HONOLULU (KHON2) — There are currently 45 COVID cases at three Queen’s hospitals. That is about a third of all the hospital cases in the state.
Officials have already asked the federal government for help and are now considering only allowing vaccinated visitors.
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Queen’s has already asked FEMA to send more nurses because staff is overworked. Restrictions are also being considered such as holding off on certain elective surgeries that require hospitalization.
Officials say the admission rate right now is the same as last summer, and they want to avoid a situation in which the hospitals are near capacity. It’s best to start taking precautions sooner than later.
“It’s going to come down to capacity ICU capacity and then hospital bed capacity,” said Jason Chang, president at Queen’s Medical Center. “So as numbers go up, we’ll have to make decisions along the way, making sure we have access for the sick patients that absolutely need our care.”
Queen’s is only allowing one visitor per patient right now. Chang says if COVID-19 numbers keep rising, the hospital might have to allow only vaccinated visitors.
“That’s one of the considerations. Vaccinated visitors only makes sense especially if we start seeing more community spread cause we’re trying to protect our caregivers and our patients,” said Chang.
He adds that they’re seeing younger COVID-19 patients with the average age in their early 40’s. Last year, the average age was over 65. Queen’s is asking FEMA for 80 nurses at first and hoping for an additional 50 as a second wave. They would all be coming from the mainland and Chang admits it might be hard because much of the country is going through a surge.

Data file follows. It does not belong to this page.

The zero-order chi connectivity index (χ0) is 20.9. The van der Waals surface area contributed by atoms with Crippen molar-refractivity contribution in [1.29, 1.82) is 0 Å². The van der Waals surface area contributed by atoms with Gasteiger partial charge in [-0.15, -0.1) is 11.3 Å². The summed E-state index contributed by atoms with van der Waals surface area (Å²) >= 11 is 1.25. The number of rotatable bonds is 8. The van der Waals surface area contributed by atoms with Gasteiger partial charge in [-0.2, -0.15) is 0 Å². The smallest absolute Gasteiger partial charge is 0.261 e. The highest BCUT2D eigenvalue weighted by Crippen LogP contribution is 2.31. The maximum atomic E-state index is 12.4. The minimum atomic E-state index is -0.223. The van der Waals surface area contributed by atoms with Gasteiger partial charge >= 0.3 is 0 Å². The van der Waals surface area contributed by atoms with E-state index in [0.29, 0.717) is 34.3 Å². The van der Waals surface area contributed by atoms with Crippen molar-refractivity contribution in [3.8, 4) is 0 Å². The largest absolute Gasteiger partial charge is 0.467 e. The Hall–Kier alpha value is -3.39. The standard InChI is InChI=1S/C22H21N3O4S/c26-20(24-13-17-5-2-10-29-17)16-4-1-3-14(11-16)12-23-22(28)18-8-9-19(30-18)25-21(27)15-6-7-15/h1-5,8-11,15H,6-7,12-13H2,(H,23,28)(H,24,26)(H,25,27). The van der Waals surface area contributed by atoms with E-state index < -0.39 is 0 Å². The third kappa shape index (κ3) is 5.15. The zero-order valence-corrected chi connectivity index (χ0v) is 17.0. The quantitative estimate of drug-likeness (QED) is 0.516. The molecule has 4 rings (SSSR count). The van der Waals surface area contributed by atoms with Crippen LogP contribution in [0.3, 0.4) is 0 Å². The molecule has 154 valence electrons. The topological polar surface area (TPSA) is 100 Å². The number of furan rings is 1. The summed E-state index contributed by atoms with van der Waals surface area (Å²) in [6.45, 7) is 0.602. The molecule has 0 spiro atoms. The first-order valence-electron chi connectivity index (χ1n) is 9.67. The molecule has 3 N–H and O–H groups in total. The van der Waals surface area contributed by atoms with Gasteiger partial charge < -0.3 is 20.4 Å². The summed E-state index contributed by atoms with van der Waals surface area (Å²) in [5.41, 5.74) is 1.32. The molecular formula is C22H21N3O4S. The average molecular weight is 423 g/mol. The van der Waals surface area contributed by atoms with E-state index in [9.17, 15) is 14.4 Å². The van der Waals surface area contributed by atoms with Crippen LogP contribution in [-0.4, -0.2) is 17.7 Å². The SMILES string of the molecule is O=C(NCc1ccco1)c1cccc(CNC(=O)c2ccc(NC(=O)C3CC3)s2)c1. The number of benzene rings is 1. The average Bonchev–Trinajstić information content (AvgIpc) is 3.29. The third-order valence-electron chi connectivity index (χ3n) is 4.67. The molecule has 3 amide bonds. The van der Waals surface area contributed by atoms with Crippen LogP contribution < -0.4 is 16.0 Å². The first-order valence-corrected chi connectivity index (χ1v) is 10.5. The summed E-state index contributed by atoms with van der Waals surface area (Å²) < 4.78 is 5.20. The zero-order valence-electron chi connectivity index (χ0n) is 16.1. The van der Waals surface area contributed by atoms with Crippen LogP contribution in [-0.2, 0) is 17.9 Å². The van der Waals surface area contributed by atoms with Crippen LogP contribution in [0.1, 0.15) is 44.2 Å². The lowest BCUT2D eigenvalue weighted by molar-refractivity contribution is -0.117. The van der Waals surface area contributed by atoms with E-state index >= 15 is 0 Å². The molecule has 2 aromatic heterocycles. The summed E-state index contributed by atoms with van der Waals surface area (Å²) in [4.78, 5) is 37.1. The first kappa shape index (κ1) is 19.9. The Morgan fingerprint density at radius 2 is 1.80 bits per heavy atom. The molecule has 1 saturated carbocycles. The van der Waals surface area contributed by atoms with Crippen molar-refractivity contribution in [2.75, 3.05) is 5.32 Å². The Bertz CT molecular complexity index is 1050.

According to the Hawaii Department of Health, Oahu and the Big Island have seen the biggest surges. In the past 14 days on Oahu, Waianae reported 177 cases, Kapolei reported 128 cases, Wahiawa reported 105 cases. The vaccination rate in those areas are 35 percent or less.
On the Big Island, Kailua-Kona and Hilo each reported 130 cases in the past 14 days but their vaccination rates are considerably higher. DOH Director Dr. Libby Char points out that within any zip code there are pockets of unvaccinated people, which are probably where the surges are happening.
“So the overall zip code area gets color coded on our website maps. But there can be pockets within that zip code that are very susceptible to getting infected,” said Char.
As for the hospitalization, three weeks ago Queen’s had 10 COVID-19 cases. It has jumped to 45, eight of them are on intensive care and on ventilators.